Learning About Bankruptcy Proceedings

3 Things A Bankruptcy Law Attorney Will Do For You When Filing For Bankruptcy

by Seth Beck

Filing for bankruptcy could help you get out of your current financial crisis. However, the filing process is quite arduous. For this reason, you shouldn't try to handle it alone because you may make costly mistakes, complicating the situation. The process usually involves getting the right application documents or forms and filling in personal information before submitting them. And since it's usually a sensitive process, you should hire an attorney who understands bankruptcy law to help you through. Here are three things a bankruptcy lawyer will do for you when filing for bankruptcy.

They Help You Handle Paperwork

The kind of paperwork involved when filing for bankruptcy is a bit sensitive and tedious. So you must ensure you fill out all the documents properly. Making mistakes or a failure to use the right forms when filling them out has dire consequences. However, the process is seamless and error-free when a bankruptcy law attorney is involved because they know the loopholes or mistakes to avoid. The legal representative is familiar with the filing process, so they know all the documents you need and how they should be filled out. They also recheck them to ensure they meet all the legal requirements before submitting them.

They Offer Sound Advice

Filing for bankruptcy is a good idea, but you must be cautious to avoid problems. Many people file for bankruptcy to escape their financial woes but don't always choose the most suitable option. Chapter 13 might be a more appropriate option than Chapter 7, though this mainly depends on your current circumstances. However, you may not know it if you don't seek advice from a bankruptcy law attorney. The attorney assesses your financial situation and helps you make an appropriate choice. Either of the two options could be a solution, but you must first figure out if it perfectly suits your goals.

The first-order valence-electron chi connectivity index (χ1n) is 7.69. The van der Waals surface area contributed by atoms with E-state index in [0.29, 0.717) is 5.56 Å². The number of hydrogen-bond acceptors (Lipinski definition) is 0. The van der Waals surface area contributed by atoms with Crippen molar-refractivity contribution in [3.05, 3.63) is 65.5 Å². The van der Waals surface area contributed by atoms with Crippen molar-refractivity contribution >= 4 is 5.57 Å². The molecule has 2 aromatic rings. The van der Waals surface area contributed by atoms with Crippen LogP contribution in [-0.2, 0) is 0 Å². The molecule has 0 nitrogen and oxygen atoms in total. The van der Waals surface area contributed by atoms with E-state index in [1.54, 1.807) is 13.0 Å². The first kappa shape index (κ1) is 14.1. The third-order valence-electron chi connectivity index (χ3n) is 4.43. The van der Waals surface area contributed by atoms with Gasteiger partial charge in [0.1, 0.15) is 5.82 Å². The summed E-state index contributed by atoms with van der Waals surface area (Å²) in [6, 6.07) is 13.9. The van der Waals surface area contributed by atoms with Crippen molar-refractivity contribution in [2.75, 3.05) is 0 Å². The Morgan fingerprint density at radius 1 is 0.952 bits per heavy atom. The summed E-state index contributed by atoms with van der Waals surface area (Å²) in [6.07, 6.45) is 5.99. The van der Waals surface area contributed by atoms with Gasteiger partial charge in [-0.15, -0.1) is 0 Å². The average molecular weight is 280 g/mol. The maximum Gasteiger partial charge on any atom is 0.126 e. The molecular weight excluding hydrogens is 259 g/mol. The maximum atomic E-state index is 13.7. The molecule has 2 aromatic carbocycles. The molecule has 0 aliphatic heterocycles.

They Represent You During Hearings

In most cases, your assets and debts are analyzed when filing for bankruptcy to assess the genuineness of your situation. So you are expected to meet with the bankruptcy trustee members or officials for the assessment. Your creditors are usually asked to attend the meeting because their opinions or views matter a lot in your case. You could be required to attend other proceedings or hearings if your case is a bit complex. In such cases, things might get tougher on your side if you don't have a bankruptcy lawyer to represent you. They know what happens in these meetings and how you should respond to the questions asked.